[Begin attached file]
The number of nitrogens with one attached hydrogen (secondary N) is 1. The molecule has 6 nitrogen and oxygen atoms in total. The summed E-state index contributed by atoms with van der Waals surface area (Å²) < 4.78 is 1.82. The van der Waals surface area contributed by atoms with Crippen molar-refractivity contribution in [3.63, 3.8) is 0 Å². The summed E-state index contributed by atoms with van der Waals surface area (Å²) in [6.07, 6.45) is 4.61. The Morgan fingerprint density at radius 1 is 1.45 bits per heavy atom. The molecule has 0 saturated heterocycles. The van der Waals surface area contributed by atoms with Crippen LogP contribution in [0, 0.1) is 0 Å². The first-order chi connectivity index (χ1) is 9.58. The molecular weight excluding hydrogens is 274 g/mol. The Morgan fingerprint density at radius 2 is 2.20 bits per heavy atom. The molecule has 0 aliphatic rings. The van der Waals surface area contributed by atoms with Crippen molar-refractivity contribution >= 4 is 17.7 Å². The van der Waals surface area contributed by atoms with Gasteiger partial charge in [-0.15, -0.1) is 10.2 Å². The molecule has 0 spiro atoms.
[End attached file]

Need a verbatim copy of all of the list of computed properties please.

The number of nitrogens with one attached hydrogen (secondary N) is 1. The molecule has 6 nitrogen and oxygen atoms in total. The summed E-state index contributed by atoms with van der Waals surface area (Å²) < 4.78 is 1.82. The van der Waals surface area contributed by atoms with Crippen molar-refractivity contribution in [3.63, 3.8) is 0 Å². The summed E-state index contributed by atoms with van der Waals surface area (Å²) in [6.07, 6.45) is 4.61. The Morgan fingerprint density at radius 1 is 1.45 bits per heavy atom. The molecule has 0 saturated heterocycles. The van der Waals surface area contributed by atoms with Crippen LogP contribution in [0, 0.1) is 0 Å². The first-order chi connectivity index (χ1) is 9.58. The molecular weight excluding hydrogens is 274 g/mol. The Morgan fingerprint density at radius 2 is 2.20 bits per heavy atom. The molecule has 0 aliphatic rings. The van der Waals surface area contributed by atoms with Crippen molar-refractivity contribution >= 4 is 17.7 Å². The van der Waals surface area contributed by atoms with Gasteiger partial charge in [-0.15, -0.1) is 10.2 Å². The molecule has 0 spiro atoms.